If you took advantage of escalating gold and silver prices and made any sales of gold, silver, gems, jewelry, or the like during 2011, you are required to report the sales on your tax return. Whether or not the sales are subject to tax, and at what tax rate, depends upon the type of item sold and your tax basis for the item.

Determining Basis – Generally, your tax basis is what you originally paid for the item, assuming that you can recall the amount. It may be difficult to remember how much you paid for an item; however, if the cost was significant, you hopefully have documentation that can verify the price. Without documentation, you are at the mercy of the IRS should you be audited! Even more complicated is determining the value of an item acquired as a gift. Your tax basis for a gift generally is the same basis as it was for the item in the hands of the individual who gave you the gift. Meanwhile, the basis for an item acquired by inheritance is generally the fair market value of the item on the date of the inheritance. As you can see, simply determining the basis for the items that you sold can be complicated.

Types of Items Sold – Not all items are taxed the same. The percentage depends on whether the item was held for personal use or for investment purposes and whether or not the item is classified as a collectible. A higher maximum tax rate applies to collectibles than to other capital assets.

  • Jewelry – Generally, jewelry that is held for personal use is excluded from the definition of collectibles and is taxed the same as any other personal use property. Losses are, thus, not allowed and gains are taxed as either short-term or long-term capital gains. For the most part, jewelry that an individual may choose to sell will have been owned for over a year and the gain will be taxed at the long-term rate, which, for 2011 is a maximum of 15% (0% to the extent that the taxpayer is in the 15% regular tax bracket or lower). Beware, however, as some jewelry may include gold or silver coins that are considered collectible items and, thus, may be taxed at a higher rate, as explained below.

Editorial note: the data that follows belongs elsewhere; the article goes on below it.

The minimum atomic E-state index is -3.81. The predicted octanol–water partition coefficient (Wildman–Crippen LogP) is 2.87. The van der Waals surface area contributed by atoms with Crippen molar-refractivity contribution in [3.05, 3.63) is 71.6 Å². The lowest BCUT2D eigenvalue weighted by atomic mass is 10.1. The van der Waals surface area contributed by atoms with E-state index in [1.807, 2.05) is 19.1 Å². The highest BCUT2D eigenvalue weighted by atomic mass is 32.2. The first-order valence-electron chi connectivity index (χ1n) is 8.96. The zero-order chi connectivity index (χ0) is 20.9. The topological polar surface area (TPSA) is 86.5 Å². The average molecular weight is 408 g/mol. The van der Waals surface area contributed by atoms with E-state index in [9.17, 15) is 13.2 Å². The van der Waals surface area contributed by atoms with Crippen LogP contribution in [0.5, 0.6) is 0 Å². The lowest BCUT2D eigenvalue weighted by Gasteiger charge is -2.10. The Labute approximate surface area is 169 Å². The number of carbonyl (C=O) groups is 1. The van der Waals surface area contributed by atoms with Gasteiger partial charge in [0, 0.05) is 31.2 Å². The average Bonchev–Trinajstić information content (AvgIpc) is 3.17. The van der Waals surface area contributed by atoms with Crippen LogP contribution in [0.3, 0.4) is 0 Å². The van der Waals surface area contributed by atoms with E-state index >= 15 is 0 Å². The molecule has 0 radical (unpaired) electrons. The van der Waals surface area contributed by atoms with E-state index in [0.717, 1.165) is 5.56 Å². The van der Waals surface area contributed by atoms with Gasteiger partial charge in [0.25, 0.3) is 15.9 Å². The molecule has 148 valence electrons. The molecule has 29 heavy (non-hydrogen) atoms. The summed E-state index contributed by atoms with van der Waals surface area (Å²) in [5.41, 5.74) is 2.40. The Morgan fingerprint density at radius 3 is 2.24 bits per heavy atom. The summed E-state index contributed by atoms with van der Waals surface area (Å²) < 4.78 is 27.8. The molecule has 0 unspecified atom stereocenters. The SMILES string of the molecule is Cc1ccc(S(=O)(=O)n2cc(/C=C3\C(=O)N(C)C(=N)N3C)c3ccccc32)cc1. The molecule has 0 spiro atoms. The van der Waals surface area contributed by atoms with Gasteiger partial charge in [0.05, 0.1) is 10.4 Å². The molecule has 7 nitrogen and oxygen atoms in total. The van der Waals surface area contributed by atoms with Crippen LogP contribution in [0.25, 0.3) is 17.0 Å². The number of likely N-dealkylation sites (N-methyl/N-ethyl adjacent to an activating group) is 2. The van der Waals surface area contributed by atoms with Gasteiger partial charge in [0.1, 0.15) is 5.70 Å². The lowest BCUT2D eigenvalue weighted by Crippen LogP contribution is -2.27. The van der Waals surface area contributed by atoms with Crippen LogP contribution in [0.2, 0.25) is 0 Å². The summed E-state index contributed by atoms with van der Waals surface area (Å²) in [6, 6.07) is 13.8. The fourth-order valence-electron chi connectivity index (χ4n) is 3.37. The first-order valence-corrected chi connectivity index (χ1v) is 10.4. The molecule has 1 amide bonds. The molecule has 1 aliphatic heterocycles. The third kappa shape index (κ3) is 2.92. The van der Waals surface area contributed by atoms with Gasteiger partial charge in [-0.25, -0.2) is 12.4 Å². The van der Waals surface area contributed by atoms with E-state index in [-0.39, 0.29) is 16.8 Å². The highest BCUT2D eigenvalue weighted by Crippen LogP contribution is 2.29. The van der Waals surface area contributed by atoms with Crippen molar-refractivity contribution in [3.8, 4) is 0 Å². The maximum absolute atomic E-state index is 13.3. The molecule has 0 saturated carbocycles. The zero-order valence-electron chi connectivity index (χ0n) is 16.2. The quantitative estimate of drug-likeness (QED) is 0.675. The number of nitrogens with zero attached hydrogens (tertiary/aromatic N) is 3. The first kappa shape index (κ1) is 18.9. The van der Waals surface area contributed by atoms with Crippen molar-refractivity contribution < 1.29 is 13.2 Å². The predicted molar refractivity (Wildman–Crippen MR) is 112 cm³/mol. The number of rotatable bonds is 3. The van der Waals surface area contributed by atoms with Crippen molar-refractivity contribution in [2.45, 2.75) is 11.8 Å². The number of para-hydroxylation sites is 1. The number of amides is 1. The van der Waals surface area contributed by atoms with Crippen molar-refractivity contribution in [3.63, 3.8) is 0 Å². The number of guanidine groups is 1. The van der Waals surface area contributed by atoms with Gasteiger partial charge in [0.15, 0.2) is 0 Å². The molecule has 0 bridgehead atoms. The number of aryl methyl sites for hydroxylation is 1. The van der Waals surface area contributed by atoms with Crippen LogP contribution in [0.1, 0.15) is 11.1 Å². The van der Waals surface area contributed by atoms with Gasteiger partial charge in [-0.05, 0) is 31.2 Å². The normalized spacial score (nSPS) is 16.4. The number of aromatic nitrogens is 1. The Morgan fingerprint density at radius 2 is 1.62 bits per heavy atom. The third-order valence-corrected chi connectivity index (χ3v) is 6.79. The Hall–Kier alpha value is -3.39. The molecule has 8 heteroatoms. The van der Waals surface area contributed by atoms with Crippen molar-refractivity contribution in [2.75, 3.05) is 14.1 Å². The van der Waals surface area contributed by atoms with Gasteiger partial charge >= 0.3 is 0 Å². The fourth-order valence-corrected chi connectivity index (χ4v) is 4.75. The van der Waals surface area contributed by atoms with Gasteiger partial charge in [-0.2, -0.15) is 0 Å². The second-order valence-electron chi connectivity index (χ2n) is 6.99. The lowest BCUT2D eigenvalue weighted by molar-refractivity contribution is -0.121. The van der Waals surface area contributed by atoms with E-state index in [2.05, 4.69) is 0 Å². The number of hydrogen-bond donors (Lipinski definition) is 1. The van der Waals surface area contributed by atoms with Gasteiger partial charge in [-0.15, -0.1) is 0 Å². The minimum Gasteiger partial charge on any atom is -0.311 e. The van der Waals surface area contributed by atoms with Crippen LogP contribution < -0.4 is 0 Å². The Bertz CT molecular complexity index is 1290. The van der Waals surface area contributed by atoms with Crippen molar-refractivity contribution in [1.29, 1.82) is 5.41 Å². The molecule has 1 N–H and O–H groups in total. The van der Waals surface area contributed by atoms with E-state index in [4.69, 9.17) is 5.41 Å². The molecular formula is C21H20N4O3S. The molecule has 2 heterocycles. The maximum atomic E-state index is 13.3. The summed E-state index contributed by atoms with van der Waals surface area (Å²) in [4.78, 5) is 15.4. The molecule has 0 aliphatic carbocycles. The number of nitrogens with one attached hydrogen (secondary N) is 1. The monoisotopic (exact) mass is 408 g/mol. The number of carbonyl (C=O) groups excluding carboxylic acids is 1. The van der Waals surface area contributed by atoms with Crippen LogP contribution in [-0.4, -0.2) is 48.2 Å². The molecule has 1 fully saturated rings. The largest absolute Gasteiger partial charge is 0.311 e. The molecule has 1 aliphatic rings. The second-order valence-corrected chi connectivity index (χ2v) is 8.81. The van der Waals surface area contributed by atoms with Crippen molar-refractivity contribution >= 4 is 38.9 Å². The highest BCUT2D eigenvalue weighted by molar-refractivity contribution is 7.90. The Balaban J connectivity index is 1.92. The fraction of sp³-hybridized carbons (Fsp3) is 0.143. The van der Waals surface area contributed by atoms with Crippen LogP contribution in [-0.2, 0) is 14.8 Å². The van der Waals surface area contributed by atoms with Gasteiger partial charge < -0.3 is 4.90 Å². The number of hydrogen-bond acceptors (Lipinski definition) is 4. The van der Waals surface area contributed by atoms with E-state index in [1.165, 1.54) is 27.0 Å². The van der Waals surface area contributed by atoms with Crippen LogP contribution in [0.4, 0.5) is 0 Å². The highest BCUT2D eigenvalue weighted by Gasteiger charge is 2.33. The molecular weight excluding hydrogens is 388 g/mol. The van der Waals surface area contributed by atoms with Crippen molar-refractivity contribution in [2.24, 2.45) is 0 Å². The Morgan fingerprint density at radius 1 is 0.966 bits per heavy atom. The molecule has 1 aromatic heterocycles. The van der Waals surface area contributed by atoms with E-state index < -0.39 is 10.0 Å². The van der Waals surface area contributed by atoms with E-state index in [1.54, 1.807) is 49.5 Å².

• Collectibles – Gold and silver coins and bullion are included on the IRS’s list of collectibles. Unlike jewelry, the sale of “collectibles” can result in either a taxable loss or a taxable gain. In addition, collectible gains are taxed at a maximum rate of 28%, as opposed to a maximum of 15% for other capital assets that are held long-term. The maximum rate does not imply that all collectible gains are taxed at 28%. A taxpayer in a lesser tax bracket will be taxed at that lesser rate.

If you have questions related to selling jewelry and collectibles, please give the office a call.

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